I recently made two different turnout and signal decoders using “spark cores”. (company name now “Particle”).
Driving the hardware power stages via Spark Cores is the simplest way to add direct wifi control to the decoders. However, because right now UDP is not really working with the TI cc3000 controller, they are not driven directly by the UDP multicast messages but by an additional local “spark cloud” server.
This setup has many advantages:
- all software is open source
- can operate with server on local LAN, not only with the spark cloud
- very easy to program, similar to arduino
- as easy to integrate into own hardware as an arduino mini
- “over the air” update of firmware possible
- no wiring except for power (12V= or 15V=)
- not too expensive, will get cheaper with the arrival of the “photon”
Here is a view of the PCB with multipurpose relay outputs – spark has some eagle files which can be used to add the “spark core”.
My second spark board can drive 2 signals (can be dimmed) with 4 aspects each plus 4 turnout motors.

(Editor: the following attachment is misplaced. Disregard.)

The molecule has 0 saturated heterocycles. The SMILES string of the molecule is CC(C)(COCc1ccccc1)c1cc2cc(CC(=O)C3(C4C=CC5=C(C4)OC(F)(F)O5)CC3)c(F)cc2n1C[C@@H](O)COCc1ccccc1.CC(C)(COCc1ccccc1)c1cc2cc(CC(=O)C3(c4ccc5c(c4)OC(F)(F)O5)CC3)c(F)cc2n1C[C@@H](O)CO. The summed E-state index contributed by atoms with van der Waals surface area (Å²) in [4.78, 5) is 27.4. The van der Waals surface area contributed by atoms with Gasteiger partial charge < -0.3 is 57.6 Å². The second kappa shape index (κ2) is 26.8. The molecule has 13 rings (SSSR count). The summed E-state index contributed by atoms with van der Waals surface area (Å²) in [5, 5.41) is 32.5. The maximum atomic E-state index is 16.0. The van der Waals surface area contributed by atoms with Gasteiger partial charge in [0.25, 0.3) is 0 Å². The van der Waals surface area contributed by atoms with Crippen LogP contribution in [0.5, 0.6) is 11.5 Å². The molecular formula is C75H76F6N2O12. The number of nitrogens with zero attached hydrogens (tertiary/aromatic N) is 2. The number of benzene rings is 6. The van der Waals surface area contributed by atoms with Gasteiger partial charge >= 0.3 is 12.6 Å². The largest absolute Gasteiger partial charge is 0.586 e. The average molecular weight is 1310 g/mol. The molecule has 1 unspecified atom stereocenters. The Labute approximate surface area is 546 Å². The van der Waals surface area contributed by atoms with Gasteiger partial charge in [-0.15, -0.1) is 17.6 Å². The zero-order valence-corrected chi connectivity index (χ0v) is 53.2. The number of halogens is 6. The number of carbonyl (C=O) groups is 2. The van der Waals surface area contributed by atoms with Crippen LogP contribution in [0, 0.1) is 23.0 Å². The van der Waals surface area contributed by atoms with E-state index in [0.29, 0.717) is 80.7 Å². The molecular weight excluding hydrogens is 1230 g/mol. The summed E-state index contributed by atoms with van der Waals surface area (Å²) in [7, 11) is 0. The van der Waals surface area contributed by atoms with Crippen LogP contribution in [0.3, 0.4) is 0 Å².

My signals need 12V to 15V and have a common Kathode (common ground). Eight of the outputs of the Spark Core are used in “Analog” mode (this allows for fade-in fade-out of the signal LEDs) and drive the UDN2982 source driver. Four outputs are used in digital mode, they drive the LB1909MC H-bridges for the Tortoise® turnout motors. The turnout motors need only 10V, which is regulated with a 7810. The “7805” for the 5V Spark-Core supply is actually a switched regulator OKI515W36C to increase power efficiency and reduce heat.
The software can be found on github project Lanbahn-Spark.
More info on my model railroads on www.oscale.net.